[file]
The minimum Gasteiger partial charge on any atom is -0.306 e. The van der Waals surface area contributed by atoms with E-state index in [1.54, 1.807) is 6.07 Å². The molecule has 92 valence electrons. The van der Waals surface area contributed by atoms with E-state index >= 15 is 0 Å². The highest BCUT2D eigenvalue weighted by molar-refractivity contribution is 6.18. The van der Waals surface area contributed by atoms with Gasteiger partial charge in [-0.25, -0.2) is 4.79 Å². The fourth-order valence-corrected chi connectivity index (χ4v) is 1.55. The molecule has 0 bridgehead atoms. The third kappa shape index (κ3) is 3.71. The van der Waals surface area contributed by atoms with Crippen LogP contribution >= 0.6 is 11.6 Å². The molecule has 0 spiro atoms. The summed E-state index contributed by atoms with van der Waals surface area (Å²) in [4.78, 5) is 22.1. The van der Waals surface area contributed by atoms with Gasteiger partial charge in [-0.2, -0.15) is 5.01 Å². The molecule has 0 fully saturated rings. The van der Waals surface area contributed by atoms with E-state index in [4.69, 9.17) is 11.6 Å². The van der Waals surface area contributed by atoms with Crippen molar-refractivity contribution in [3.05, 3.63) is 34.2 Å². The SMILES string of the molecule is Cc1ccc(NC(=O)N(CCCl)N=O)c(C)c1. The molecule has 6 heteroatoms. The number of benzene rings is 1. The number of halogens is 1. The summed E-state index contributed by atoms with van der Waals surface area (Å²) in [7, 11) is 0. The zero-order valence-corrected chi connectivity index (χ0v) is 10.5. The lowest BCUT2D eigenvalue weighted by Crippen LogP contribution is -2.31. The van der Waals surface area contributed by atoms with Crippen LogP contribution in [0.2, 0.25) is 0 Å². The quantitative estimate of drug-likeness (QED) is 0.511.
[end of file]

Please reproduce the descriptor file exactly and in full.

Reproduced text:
The minimum Gasteiger partial charge on any atom is -0.306 e. The van der Waals surface area contributed by atoms with E-state index in [1.54, 1.807) is 6.07 Å². The molecule has 92 valence electrons. The van der Waals surface area contributed by atoms with E-state index >= 15 is 0 Å². The highest BCUT2D eigenvalue weighted by molar-refractivity contribution is 6.18. The van der Waals surface area contributed by atoms with Gasteiger partial charge in [-0.25, -0.2) is 4.79 Å². The fourth-order valence-corrected chi connectivity index (χ4v) is 1.55. The molecule has 0 bridgehead atoms. The third kappa shape index (κ3) is 3.71. The van der Waals surface area contributed by atoms with Crippen LogP contribution >= 0.6 is 11.6 Å². The molecule has 0 spiro atoms. The summed E-state index contributed by atoms with van der Waals surface area (Å²) in [4.78, 5) is 22.1. The van der Waals surface area contributed by atoms with Gasteiger partial charge in [-0.2, -0.15) is 5.01 Å². The molecule has 0 fully saturated rings. The van der Waals surface area contributed by atoms with E-state index in [4.69, 9.17) is 11.6 Å². The van der Waals surface area contributed by atoms with Crippen molar-refractivity contribution in [3.05, 3.63) is 34.2 Å². The SMILES string of the molecule is Cc1ccc(NC(=O)N(CCCl)N=O)c(C)c1. The molecule has 6 heteroatoms. The number of benzene rings is 1. The number of halogens is 1. The summed E-state index contributed by atoms with van der Waals surface area (Å²) in [7, 11) is 0. The zero-order valence-corrected chi connectivity index (χ0v) is 10.5. The lowest BCUT2D eigenvalue weighted by Crippen LogP contribution is -2.31. The van der Waals surface area contributed by atoms with Crippen LogP contribution in [0.2, 0.25) is 0 Å². The quantitative estimate of drug-likeness (QED) is 0.511.